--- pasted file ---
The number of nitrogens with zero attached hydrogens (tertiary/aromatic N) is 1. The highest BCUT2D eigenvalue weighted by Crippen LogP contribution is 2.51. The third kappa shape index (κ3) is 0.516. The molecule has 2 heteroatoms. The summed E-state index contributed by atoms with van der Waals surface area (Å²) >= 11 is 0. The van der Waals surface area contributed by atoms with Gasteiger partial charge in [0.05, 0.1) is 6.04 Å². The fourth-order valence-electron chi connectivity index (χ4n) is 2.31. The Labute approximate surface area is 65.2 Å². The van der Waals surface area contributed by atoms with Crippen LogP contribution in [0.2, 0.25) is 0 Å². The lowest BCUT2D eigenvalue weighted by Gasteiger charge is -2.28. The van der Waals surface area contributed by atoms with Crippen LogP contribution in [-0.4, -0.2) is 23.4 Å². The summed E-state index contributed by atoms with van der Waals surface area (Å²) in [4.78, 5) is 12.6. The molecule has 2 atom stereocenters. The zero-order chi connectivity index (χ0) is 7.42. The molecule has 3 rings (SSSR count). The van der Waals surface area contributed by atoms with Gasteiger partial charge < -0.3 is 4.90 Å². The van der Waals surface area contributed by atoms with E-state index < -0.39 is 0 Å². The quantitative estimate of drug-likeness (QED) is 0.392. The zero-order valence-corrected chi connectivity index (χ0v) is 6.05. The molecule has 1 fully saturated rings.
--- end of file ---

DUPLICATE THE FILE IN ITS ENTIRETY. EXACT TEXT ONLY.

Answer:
The number of nitrogens with zero attached hydrogens (tertiary/aromatic N) is 1. The highest BCUT2D eigenvalue weighted by Crippen LogP contribution is 2.51. The third kappa shape index (κ3) is 0.516. The molecule has 2 heteroatoms. The summed E-state index contributed by atoms with van der Waals surface area (Å²) >= 11 is 0. The van der Waals surface area contributed by atoms with Gasteiger partial charge in [0.05, 0.1) is 6.04 Å². The fourth-order valence-electron chi connectivity index (χ4n) is 2.31. The Labute approximate surface area is 65.2 Å². The van der Waals surface area contributed by atoms with Crippen LogP contribution in [0.2, 0.25) is 0 Å². The lowest BCUT2D eigenvalue weighted by Gasteiger charge is -2.28. The van der Waals surface area contributed by atoms with Crippen LogP contribution in [-0.4, -0.2) is 23.4 Å². The summed E-state index contributed by atoms with van der Waals surface area (Å²) in [4.78, 5) is 12.6. The molecule has 2 atom stereocenters. The zero-order chi connectivity index (χ0) is 7.42. The molecule has 3 rings (SSSR count). The van der Waals surface area contributed by atoms with Gasteiger partial charge < -0.3 is 4.90 Å². The van der Waals surface area contributed by atoms with E-state index < -0.39 is 0 Å². The quantitative estimate of drug-likeness (QED) is 0.392. The zero-order valence-corrected chi connectivity index (χ0v) is 6.05. The molecule has 1 fully saturated rings.